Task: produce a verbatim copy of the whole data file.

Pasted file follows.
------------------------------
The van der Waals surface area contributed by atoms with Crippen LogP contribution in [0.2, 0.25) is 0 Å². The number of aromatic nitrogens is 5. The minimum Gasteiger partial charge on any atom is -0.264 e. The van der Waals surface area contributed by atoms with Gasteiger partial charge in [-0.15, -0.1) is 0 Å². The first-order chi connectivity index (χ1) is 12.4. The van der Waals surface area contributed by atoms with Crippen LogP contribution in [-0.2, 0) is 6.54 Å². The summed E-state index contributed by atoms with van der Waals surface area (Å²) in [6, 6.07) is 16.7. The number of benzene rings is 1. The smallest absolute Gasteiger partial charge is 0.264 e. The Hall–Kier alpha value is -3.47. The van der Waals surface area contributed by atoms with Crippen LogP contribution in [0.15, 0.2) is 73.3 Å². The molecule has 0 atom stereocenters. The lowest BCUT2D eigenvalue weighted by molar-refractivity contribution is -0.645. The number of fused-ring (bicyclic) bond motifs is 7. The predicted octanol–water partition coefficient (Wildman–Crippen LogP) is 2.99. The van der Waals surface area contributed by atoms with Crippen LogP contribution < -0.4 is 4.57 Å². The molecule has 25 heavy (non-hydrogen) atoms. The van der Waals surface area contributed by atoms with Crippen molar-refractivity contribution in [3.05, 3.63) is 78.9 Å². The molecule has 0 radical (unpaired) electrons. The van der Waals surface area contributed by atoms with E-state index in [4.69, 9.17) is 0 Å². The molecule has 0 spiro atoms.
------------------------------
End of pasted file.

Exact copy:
The van der Waals surface area contributed by atoms with Crippen LogP contribution in [0.2, 0.25) is 0 Å². The number of aromatic nitrogens is 5. The minimum Gasteiger partial charge on any atom is -0.264 e. The van der Waals surface area contributed by atoms with Gasteiger partial charge in [-0.15, -0.1) is 0 Å². The first-order chi connectivity index (χ1) is 12.4. The van der Waals surface area contributed by atoms with Crippen LogP contribution in [-0.2, 0) is 6.54 Å². The summed E-state index contributed by atoms with van der Waals surface area (Å²) in [6, 6.07) is 16.7. The number of benzene rings is 1. The smallest absolute Gasteiger partial charge is 0.264 e. The Hall–Kier alpha value is -3.47. The van der Waals surface area contributed by atoms with Crippen LogP contribution in [0.15, 0.2) is 73.3 Å². The molecule has 0 atom stereocenters. The lowest BCUT2D eigenvalue weighted by molar-refractivity contribution is -0.645. The number of fused-ring (bicyclic) bond motifs is 7. The predicted octanol–water partition coefficient (Wildman–Crippen LogP) is 2.99. The van der Waals surface area contributed by atoms with Crippen LogP contribution < -0.4 is 4.57 Å². The molecule has 25 heavy (non-hydrogen) atoms. The van der Waals surface area contributed by atoms with Crippen molar-refractivity contribution in [3.05, 3.63) is 78.9 Å². The molecule has 0 radical (unpaired) electrons. The van der Waals surface area contributed by atoms with E-state index in [4.69, 9.17) is 0 Å². The molecule has 0 spiro atoms.